Pretty much since our forced departure from our waterfront home this summer, Dan and I have been anticipating our eventual return to lakeside living. We loved the area we were in, but expect the price of real estate there would put most waterfront properties out of our financial reach (at least until the moth guide hits the bestseller lists and I strike it rich). We’ve been eyeballing a part of the Frontenac Arch that’s a little further north, a little more remote, and consequently a little more affordable. It will be years before we have the savings to make the move there, most likely, but that doesn’t stop us from dreaming about it.
In the meantime, Dan has been considering placing a MAPS station in that part of the Shield Country, since it represents a substantially different habitat type than what’s found further south, near Frontenac Provincial Park, the location of his other stations. This afternoon was gloriously mild, and we decided to head north for a few hours to check out some of the area.
Frontenac County is divided into three townships: South, Central and North Frontenac. Our previous house was in South; the area we’re now primarily considering (unless property values conveniently drop) is North. The township of North Frontenac sprawls across 1,136 square kilometers (about 438.6 square miles), of which over 70% is crown land (that is, belonging to the Canadian government). Much of the private land is used seasonally. The 2006 population census reported just 1,904 permanent residents for the whole township – that’s a population density of about 1.7 people per square kilometer (about 4.4 people per square mile; compare to the value of 19.4 people per sq km in South Frontenac), one of the lowest densities in eastern Ontario.
We didn’t see too many cars on the roads, even the main one whose name included the word “Highway”. We followed a cottage lane off the main “highway”, one that I knew passed through crown land that we could stop and hike around in. We stepped out of the car and were met with a complete lack of human sound, that incredibly blissful silence that I have missed hearing since leaving the lake. There was nothing except the wind rustling the trees and the crunch of our feet on the gravel. I’m sure that in the summer, when cottagers are visiting their recreational properties, the woods aren’t quite so quiet, but there was no hint of it today. It’s one of my favourite sounds on earth – the absence of people.
The road we followed in ran along the south shore of Big Gull Lake, one of the biggest lakes in North Frontenac, at 21 km (13 miles) long and with a surface area of 2,540 sq km (980 sq mi). The lake has no significant inflow streams, and the majority of its water comes from springs and snowmelt. We passed a dam at the nearby town that helps to maintain the water levels. In the fall, the dam is opened to allow the water to drop, providing room to accommodate spring runoff. This usually occurs in mid-October, after the Thanksgiving weekend (usually the weekend in Ontario when most cottages are closed up). Apparently the minimum water level is usually reached in December, so it still has a little bit more to go. This afternoon, the weeds and pond lilies at the edges of the little bay were all exposed.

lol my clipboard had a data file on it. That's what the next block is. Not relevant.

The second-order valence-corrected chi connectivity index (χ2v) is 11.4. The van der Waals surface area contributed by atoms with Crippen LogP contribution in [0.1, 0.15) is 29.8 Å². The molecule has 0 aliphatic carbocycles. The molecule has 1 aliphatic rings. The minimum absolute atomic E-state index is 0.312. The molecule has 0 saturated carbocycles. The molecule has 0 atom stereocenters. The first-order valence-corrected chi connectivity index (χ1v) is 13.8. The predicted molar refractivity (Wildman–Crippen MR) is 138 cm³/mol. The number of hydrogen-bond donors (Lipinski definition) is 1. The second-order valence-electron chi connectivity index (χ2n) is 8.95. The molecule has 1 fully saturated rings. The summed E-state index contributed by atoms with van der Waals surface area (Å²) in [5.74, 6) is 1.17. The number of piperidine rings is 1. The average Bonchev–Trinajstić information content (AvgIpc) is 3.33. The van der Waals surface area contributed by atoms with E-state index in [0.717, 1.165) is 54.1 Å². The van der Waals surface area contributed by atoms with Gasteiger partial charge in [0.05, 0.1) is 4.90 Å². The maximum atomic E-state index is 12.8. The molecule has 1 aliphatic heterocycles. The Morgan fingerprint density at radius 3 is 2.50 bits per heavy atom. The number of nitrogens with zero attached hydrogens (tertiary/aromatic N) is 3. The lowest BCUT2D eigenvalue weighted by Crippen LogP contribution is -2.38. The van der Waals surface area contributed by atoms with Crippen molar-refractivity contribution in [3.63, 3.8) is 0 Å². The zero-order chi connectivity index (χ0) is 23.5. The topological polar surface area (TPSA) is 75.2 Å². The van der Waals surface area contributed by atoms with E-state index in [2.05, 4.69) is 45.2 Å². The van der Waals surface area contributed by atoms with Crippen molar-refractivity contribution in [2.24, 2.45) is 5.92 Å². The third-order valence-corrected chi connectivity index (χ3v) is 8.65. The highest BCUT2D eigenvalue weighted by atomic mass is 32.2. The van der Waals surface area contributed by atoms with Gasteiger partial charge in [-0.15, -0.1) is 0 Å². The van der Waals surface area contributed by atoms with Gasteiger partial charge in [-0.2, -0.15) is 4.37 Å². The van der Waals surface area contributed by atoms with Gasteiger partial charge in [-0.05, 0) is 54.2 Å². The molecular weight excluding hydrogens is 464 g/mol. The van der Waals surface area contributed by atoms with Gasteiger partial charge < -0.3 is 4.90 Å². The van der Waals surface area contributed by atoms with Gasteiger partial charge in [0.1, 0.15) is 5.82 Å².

The portion of the road we walked along bordered a small bay. There were no cottages along this stretch, although there were a couple of powerlines that stretched across the water, and a dock on the far side, its owner not visible from where we stood. Big Gull, being a large lake, is home to many cottages; the most recent number I could locate had the estimate in the 350s. That said, the overall population of the lake is low, with many stretches containing no cottages at all. The lake has a shoreline of about 88 km (55 mi), and a large portion of that is North Frontenac Park Lands, a stewardship program and backcountry camping experience that helps to protect land around a number of the township’s lakes.
Whereas South Frontenac is predominantly deciduous forest, most of North Frontenac has a very strong coniferous component, especially along lake or marsh edges or rocky ridges. Black Spruce is a reasonably common species in this area, a tree that in South Frontenac I’d only see associated with bogs and fens. The landscape there is noticeably rockier, too, especially compared to our current location. Both features are characteristic of the Shield, and North Frontenac represents the southern edge of it. The land isn’t much use for farming, and the vast majority is forested.
Despite the warm temperatures today, we didn’t see much in the way of wildlife. A flock of geese flushed from the water of the bay, a Blue Jay flitting among the hemlocks, a White-breasted Nuthatch foraging on a dead snag. I didn’t see any insects, although I admit I wasn’t looking too closely. It would be nice to visit in the summer when the woods are in full vibrant song. As we were leaving the road, we passed a noticeboard where one rather hopeful resident had posted a request for information on any possible sightings of Ivory-billed Woodpeckers in the area. I wish I had got a photo. I bet he got a lot of well-intentioned reports of Pileateds.